A list of the most read books in the libraries of key figures in the American Revolution and the founding of the American Republic.
The Founding Fathers of the American Constitution made it clear what authors and texts had influenced their own thinking on the idea of liberty. Goodrich Seminar Room list and a few more besides. Lutz's "top 40" texts (actually 37) by frequency of citation by the founding generation are listed below.
Another source of information about what books influenced the thinking of the American founding generation are the lists of recommended books they themselves drew up. Both John Adams and Thomas Jefferson drew up a list of key texts in letters they wrote and, in the case of Jefferson, he actually donated his personal library (twice) to Congress to create the beginnings of what is now the Library of Congress and also drew up a catalog for the University of Virginia library.
Charles Louis de Secondat, Baron de Montesquieu (1689-1755)
Sir William Blackstone (1723-1780)
John Locke (1632-1704)
David Hume (1711-1776)
Plutarch (c. 46-125)
Cesare Beccaria (1738-1794)
John Trenchard (1662-1723) and Thomas Gordon (?-1750)
Jean Louis Delolme (1740-1805)
Samuel, Baron von Pufendorf (1632-1694)
Sir Edward Coke (1552-1634)
Cicero (106-43 BC)
Thomas Hobbes (1588-1679)
William Robertson (1721-1793)
Hugo Grotius (1583-1645)
Jean-Jacques Rousseau (1712-1778)
Henry St. John, Viscount Bolingbroke (1678-1751)
Francis Bacon (1561-1626)
Richard Price (1723-1791)
William Shakespeare (1564-1616)
Titus Livius (Livy) (59BC - AD17)
Alexander Pope (1688-1744)
John Milton (1608-1674)
Tacitus (c. 56-120)
Plato (c. 427-347 BC)
Abbe Guillaume Raynal (1713-1796)
Abbe Gabriel Mably (1709-1785)
Niccolo Machiavelli (1469-1527)
Emerich de Vattel (1714-1767)
William Petyt (1636-1707)
Francois Arouet de Voltaire (1694-1778)
John Robinson (1575-1625)
Algernon Sidney (1622-1683)
John Somers (1651-1716)
James Harrington (1611-1677)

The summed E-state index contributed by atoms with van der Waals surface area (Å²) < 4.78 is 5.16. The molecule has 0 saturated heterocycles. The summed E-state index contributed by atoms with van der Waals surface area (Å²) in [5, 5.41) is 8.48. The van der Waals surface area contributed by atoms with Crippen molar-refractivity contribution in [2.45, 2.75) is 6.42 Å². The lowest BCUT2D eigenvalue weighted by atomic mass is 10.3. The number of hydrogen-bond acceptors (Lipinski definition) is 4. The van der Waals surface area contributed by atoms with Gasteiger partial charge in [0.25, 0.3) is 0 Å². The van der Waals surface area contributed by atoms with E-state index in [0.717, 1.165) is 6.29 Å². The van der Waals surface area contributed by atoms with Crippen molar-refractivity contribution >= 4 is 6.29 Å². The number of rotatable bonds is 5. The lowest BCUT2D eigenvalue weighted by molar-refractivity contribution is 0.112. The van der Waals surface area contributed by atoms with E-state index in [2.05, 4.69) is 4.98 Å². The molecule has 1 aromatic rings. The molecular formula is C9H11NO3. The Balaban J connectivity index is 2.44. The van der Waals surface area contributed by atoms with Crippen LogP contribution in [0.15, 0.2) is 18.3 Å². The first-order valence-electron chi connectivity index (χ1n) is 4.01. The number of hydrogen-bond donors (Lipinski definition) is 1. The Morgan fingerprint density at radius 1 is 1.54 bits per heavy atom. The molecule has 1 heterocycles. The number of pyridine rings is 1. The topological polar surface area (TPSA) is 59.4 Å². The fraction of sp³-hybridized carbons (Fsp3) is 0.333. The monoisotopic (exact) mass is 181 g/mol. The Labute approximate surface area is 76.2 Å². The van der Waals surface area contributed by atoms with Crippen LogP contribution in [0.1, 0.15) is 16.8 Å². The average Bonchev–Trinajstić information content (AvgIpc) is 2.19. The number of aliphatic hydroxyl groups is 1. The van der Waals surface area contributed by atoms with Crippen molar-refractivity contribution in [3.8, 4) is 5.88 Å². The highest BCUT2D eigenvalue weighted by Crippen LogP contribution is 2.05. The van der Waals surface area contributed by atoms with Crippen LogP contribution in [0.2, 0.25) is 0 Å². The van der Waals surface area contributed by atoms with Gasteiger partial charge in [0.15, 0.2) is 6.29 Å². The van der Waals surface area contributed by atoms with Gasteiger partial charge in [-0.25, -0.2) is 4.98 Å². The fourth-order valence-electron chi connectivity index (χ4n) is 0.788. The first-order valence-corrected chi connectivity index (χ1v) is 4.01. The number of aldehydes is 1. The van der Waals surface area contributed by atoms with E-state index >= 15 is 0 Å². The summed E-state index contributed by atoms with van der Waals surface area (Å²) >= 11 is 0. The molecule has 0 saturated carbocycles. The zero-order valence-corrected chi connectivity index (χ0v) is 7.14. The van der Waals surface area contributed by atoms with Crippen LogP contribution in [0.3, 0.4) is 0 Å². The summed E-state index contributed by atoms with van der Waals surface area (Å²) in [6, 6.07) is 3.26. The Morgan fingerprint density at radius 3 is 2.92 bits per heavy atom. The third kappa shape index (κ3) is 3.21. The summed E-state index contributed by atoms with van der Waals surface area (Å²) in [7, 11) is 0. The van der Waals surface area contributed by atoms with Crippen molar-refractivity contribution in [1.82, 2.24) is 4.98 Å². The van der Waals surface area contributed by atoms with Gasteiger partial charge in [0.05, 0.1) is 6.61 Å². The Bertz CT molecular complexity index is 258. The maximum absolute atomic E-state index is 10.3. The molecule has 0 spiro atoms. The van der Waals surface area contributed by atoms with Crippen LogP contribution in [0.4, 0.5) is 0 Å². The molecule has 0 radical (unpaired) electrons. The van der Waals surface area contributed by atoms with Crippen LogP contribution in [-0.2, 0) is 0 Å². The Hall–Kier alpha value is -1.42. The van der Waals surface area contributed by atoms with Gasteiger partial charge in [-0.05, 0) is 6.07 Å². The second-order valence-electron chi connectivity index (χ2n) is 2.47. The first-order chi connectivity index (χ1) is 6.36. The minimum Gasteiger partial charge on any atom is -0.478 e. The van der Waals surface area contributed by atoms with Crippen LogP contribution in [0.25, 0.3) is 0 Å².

Paul de Rapiin-Thoyras (1661-1725)
Donald S. Lutz, "The Relative Importance of European Writers on Late Eighteenth Century American Political Thought," American Political Science Review 1984, no. 189, pp. 189-97.
Donald S. Lutz, "Appendix: European Works Read and Cited by the American Founding Generation," in A Preface to American Political Theory (University Press of Kansas, 1992), pp. 159-164.
Douglas L. Wilson, Jefferson's Books (Charlottesville: Thomas Jefferson Memorial Foundation, 1996). Originally published in Thomas Jefferson: A Reference Biography, ed. Merrill D. Peterson (Charles Scribner's Sons, 1986).
Thomas Jefferson's Library: A Catalog with the Entries in his own Order, ed. James Gilreath and Douglas L. Wilson (Washington: Library of Congress, 1989).
Trevor Colbourn, The Lamp of Experience: Whig History and the Intellectual Origins of the American Revolution (Indianapolis: Liberty Fund, 1998). Colbourn has compiled a useful Appendix of "History in the Colonial Library", pp. 245-86, including a section on the history books owned by Thomas Jefferson, pp. 267-73.
Thomas Jefferson, "Letter to Peter Carr. Paris, Aug. 10, 1787," pp. 900-906 and "Letter to Robert Skipworth with a List of Books. Monticello, Aug. 3, 1771," pp. 740-45 in Thomas Jefferson, Writings (The Library of America).
The Library of Congress online exhibition of Jefferson's Library, August 9, 2001 at http://www.loc.gov/exhibits/jefferson/jefflib.html
Rick Gardiner's The American Colonist's Library: A Treasury of Primary Documents at http://personal/pitnet.net/primarysources/ Visited: August 14, 2001.
Last modified April 10, 2014